Theodore Roosevelt had left politics in 1909 when his presidency ended, but he soon became very disappointed with the performance of William Howard Taft, his chosen successor, and formed the National Progressive Party.
It was a tough race and if Roosevelt wanted to keep pace with his rivals he had to work hard. This meant that he was giving 15-20 speeches a day.
The Republican incumbent was William Howard Taft and the Democratic candidate was Woodrow Wilson. It was October 14, 1912, when Theodore Roosevelt set out to give a campaign speech in Milwaukee, Wisconsin.
He was wearing his Army overcoat and carrying a 50-page speech – folded double to fit into the breast pocket where he had also tucked his metal spectacles case.
He left Hotel Gilpatrick in Milwaukee, Wisconsin and he was on his way to give a speech. As he stood to wave his hat in thanks he was shot by disgruntled saloon-keeper, John Schrank. But what was the reason for this Bavarian-born saloon-keeper to shot Roosevelt?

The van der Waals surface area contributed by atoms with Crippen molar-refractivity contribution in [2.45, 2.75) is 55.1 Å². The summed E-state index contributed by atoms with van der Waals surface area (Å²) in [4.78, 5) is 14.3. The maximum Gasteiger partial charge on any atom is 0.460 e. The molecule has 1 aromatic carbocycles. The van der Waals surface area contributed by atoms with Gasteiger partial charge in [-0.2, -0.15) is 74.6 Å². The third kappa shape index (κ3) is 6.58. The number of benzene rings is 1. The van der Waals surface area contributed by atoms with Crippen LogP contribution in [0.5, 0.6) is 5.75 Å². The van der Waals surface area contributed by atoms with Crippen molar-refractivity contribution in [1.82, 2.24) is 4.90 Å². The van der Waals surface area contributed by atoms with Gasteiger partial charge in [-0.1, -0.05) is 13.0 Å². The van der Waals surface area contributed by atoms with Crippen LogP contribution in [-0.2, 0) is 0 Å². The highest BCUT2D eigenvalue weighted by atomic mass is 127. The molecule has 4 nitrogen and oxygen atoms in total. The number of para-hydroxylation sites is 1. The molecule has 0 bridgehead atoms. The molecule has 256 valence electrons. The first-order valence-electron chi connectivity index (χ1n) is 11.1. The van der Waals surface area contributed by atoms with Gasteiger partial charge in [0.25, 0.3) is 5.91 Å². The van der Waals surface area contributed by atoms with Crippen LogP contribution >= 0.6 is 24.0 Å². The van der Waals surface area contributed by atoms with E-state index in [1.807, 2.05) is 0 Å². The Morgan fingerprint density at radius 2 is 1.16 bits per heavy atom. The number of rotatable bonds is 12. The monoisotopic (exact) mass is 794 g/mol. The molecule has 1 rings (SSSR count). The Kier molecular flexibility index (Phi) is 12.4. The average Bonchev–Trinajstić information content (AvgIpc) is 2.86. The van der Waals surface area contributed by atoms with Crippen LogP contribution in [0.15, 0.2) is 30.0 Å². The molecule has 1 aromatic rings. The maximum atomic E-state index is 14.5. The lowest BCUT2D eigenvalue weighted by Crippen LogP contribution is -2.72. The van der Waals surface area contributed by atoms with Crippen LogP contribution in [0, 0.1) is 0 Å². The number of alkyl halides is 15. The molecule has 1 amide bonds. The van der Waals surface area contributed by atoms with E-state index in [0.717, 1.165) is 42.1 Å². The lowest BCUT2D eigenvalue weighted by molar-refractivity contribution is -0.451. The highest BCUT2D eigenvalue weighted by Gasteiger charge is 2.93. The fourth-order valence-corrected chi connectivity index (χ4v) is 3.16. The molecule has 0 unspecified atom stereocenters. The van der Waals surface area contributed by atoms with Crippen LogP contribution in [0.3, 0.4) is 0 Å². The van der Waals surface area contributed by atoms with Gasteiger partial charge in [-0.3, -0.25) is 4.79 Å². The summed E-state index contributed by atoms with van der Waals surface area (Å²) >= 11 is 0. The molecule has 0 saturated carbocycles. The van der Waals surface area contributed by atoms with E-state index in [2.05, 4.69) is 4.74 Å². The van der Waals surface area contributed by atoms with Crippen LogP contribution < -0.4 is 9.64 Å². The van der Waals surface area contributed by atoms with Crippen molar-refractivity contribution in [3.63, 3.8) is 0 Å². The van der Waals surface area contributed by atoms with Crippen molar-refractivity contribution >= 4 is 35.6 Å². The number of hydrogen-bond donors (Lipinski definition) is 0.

Apparently, John Schrank had a bizarre dream where the ghost of William McKinley advised him to avenge his death while pointing to a picture of Theodore Roosevelt.
He followed Roosevelt on the campaign trail from New Orleans to Milwaukee, where he finally got the chance to pull the trigger but failed to mortally wound the former President.
Schrank was arrested and when doctors examined him it was clear that he was suffering from “insane delusions, grandiose in character” and declared him to be insane.
Roosevelt’s 50-page speech and his metal spectacles case saved his life that day. The bullet was slowed and didn’t reach his lungs or heart.
Roosevelt coughed into his hand and, seeing no blood, he knew that the bullet didn’t enter his lungs. He suffered only a flesh wound from the attack, refused medical attention and went on to deliver the speech.
“Friends, I shall ask you to be as quiet as possible. I don’t know whether you fully understand that I have just been shot – but it takes more than that to kill a Bull Moose.
He spoke for 90 minutes still wearing his blood-soaked shirt, until he agreed to go to the hospital.
He would spend the next 8 days in the hospital where doctors examined him and X-rays determined that the bullet had lodged in a rib. Doctors decided it was safer to leave the bullet in his chest and it remained there for the rest of his life.